Grant for Islamic Studies Put on Indefinite Hold

A controversial Islamic think tank's plans to endow a chair at Temple U. fall through -- because of prudence or undue influence?
January 8, 2008

In deciding to indefinitely delay accepting or declining a think tank’s offer to fund an endowed chair in Islamic studies, Temple University officials determined that no decision would be made pending the completion of post-September 11 federal investigations of the Virginia-based International Institute of Islamic Thought (IIIT) -- a private, nonprofit institution “concerned with general issues of Islamic thought and education.” The institute was the subject of a 2002 search warrant in connection to a federal investigation of the financing of groups accused of terrorist activities.

The university’s inaction, however -- which eventually led to the institute withdrawing its $1.5 million offer in December with plans to resume negotiations with other institutions -- has spurred concerns about the chilling of intellectual inquiry in Islamic studies by mobilized interests.

"There were allegations from outside groups that we shouldn't be taking the money from this organization," the religious studies department chair, Rebecca T. Alpert, told the Philadelphia Inquirer for an article on the subject. A second professor of religious studies quoted in the article, Leonard Swidler, described pressure on Temple's president from "very un-American ... Islamophobic persons on the board of trustees." (Alpert and Swidler could not be reached for comment.)

“You have to work hard to convince the university we’re bad guys, but somebody did it,” Nancy Luque, a lawyer who represents the institute, said in an interview with Inside Higher Ed. She added that the institute was not aware of the reasons for the delay in the university's decision-making process until an Inquirer reporter contacted her after the institute decided to withdraw its offer. “Time was passing. We had other opportunities and finally we decided that we should just stop waiting and go elsewhere,” Luque said, adding that the institute had been talking with several colleges in Virginia and one in Michigan.

“The next thing I know, I get this reporter calling me, telling me all of this is happening behind the scenes,” she said.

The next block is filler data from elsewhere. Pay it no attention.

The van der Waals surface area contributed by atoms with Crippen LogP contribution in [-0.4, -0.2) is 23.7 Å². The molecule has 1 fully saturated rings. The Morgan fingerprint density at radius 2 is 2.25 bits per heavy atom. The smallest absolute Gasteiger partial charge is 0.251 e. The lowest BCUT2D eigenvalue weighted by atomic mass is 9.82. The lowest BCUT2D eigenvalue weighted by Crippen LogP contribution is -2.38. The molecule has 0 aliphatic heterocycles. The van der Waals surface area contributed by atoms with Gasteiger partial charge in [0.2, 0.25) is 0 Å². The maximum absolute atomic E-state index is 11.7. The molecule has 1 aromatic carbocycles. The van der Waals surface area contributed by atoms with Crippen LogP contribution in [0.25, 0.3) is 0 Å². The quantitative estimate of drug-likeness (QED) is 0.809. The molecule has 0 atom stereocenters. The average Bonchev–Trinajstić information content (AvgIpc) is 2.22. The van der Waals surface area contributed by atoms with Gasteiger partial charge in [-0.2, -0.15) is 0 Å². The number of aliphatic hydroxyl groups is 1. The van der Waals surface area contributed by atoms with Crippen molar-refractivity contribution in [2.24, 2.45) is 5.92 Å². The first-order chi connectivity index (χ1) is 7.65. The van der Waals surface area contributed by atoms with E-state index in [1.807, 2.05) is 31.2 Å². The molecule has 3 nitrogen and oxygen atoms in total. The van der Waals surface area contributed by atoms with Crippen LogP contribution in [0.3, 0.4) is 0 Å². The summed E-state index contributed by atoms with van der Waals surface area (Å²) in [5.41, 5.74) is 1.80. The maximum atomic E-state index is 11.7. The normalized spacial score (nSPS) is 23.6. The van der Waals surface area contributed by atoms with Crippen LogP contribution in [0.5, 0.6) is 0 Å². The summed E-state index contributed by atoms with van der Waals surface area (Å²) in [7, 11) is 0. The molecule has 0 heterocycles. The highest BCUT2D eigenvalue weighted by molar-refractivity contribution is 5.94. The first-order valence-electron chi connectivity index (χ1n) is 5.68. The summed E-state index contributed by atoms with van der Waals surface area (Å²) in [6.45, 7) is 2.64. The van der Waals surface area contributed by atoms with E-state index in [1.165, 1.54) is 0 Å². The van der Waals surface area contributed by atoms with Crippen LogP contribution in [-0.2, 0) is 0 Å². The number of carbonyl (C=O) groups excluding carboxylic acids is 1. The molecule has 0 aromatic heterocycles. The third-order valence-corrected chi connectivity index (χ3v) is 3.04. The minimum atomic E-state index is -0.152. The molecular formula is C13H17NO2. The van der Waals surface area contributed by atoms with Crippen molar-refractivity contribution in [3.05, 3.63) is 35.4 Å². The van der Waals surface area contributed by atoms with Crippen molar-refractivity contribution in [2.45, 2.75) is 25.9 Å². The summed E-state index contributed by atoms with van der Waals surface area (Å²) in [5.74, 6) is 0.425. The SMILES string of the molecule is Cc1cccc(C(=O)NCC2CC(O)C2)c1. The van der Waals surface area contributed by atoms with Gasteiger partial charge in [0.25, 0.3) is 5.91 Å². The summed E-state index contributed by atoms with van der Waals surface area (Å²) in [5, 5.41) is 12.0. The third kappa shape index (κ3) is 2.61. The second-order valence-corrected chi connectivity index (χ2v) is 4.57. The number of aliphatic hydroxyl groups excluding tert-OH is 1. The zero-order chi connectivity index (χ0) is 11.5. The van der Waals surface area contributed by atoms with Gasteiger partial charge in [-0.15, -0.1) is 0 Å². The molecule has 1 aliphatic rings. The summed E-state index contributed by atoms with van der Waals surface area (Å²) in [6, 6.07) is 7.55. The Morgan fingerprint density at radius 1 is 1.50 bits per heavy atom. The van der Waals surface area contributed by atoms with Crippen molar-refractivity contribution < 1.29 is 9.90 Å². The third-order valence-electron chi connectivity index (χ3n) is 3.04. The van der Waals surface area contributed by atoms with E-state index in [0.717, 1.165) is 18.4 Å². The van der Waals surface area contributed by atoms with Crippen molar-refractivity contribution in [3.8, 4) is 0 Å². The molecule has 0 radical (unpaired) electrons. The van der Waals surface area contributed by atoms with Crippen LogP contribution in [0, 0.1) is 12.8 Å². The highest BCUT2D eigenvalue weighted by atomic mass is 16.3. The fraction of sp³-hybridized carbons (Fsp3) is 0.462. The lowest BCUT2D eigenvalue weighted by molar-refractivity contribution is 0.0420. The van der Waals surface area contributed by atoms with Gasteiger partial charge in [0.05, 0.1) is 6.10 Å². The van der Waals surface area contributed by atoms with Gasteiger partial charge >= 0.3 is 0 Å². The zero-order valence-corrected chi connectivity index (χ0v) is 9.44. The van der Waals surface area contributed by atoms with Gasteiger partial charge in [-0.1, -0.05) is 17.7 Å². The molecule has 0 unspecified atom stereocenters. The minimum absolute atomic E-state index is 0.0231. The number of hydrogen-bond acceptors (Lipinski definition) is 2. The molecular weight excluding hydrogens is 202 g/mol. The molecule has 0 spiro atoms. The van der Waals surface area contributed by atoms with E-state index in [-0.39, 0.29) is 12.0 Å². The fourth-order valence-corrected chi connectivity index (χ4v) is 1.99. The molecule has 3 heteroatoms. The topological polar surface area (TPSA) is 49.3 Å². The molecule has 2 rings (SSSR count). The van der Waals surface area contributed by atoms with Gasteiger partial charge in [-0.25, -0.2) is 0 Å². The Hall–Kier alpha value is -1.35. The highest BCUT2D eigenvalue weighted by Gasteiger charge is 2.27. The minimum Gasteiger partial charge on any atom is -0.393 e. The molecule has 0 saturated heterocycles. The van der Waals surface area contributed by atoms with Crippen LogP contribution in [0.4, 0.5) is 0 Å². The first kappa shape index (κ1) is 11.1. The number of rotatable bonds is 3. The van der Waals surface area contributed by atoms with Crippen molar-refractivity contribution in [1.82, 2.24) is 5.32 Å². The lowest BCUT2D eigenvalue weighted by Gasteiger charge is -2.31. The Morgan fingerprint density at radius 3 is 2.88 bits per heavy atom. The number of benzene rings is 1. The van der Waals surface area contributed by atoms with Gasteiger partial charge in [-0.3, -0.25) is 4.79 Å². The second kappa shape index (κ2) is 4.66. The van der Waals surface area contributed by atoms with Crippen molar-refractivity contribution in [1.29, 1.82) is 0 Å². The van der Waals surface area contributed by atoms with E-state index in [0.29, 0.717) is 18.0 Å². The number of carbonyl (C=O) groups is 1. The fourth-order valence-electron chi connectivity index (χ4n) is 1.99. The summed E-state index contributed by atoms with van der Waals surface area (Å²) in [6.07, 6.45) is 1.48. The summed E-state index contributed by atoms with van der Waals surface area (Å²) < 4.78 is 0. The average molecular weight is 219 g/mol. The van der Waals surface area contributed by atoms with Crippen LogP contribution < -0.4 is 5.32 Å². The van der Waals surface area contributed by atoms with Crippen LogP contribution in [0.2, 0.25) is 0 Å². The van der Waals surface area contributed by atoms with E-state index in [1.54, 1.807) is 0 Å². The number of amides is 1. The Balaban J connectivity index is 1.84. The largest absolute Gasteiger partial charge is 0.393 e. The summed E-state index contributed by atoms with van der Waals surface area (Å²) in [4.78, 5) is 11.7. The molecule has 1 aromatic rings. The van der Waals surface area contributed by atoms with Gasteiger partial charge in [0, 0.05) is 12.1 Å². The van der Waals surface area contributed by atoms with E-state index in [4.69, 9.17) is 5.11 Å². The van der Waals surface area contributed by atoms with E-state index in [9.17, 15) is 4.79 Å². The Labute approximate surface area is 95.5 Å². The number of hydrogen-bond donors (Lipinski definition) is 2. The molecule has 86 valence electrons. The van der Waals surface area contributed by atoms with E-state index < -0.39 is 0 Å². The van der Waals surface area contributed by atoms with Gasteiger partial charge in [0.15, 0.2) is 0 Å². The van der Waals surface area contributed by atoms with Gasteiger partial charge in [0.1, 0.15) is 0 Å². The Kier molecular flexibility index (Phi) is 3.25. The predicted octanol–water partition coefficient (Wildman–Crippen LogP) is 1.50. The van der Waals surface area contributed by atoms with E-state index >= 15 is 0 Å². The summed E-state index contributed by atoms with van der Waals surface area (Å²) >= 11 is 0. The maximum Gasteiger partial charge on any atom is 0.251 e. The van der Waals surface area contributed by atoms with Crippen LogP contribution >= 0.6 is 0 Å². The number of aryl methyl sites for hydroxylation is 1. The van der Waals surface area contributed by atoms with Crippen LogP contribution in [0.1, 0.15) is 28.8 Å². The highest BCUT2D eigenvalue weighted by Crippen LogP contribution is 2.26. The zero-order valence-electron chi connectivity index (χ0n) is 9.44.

In a written statement, Temple said officials “decided to neither accept nor reject this generous offer” pending the completion of federal investigations. The university affirmed its commitment “to attracting private support for teaching and research in the Department of Religion, including endowed chairs and the Islamic studies program, as part of its ongoing development activities.”

With any significant proposed donation, the university investigates the background of the donor, explained a senior university administrator who asked not to be identified by name. In this case, Temple administrators were concerned to see that the institute was named, though not directly charged, in connection with the indictment of a University of South Florida professor, Sami Al-Arian, who ultimately received a 57-month sentence for “conspiring to violate a federal law that prohibits making or receiving contributions of funds, goods or services to, or for the benefit of the Palestinian Islamic Jihad” (he pleaded guilty to one count of the 17-count indictment after a jury failed to convict him). “It was not clear to us from the work that we had done that all of those investigations as they might pertain to the institute had been completed," the Temple administrator said.

Luque, IIIT’s lawyer, expressed dismay about the university’s stated concern over the think tank's former support of the South Florida professor. “IIIT exists to give funding to universities or people who are writing books for universities,” she said, adding that given Al-Arian's position at a public institution, there was no reason to suspect a problem at the time. “They misunderstand and misperceive the reference in that indictment,” she said. "Nothing happened to us. We didn't have our assets frozen;" nor, she said, was the institute the subject of any trial.

"I think if you go six years without anything happening to you, it's kind of fair to conclude that nothing's going to happen," she said.

Luque sadly described this weekend’s Philadelphia Inquirer article as likely chilling any effort by the Institute to move forward at another university with its plans to endow a chair for the first time – or even create an entire center for Islamic studies at another institution, as had been discussed.

“I don’t know how we can do anything now. I don’t see how any university, public, private or otherwise, can accept [the] money.”


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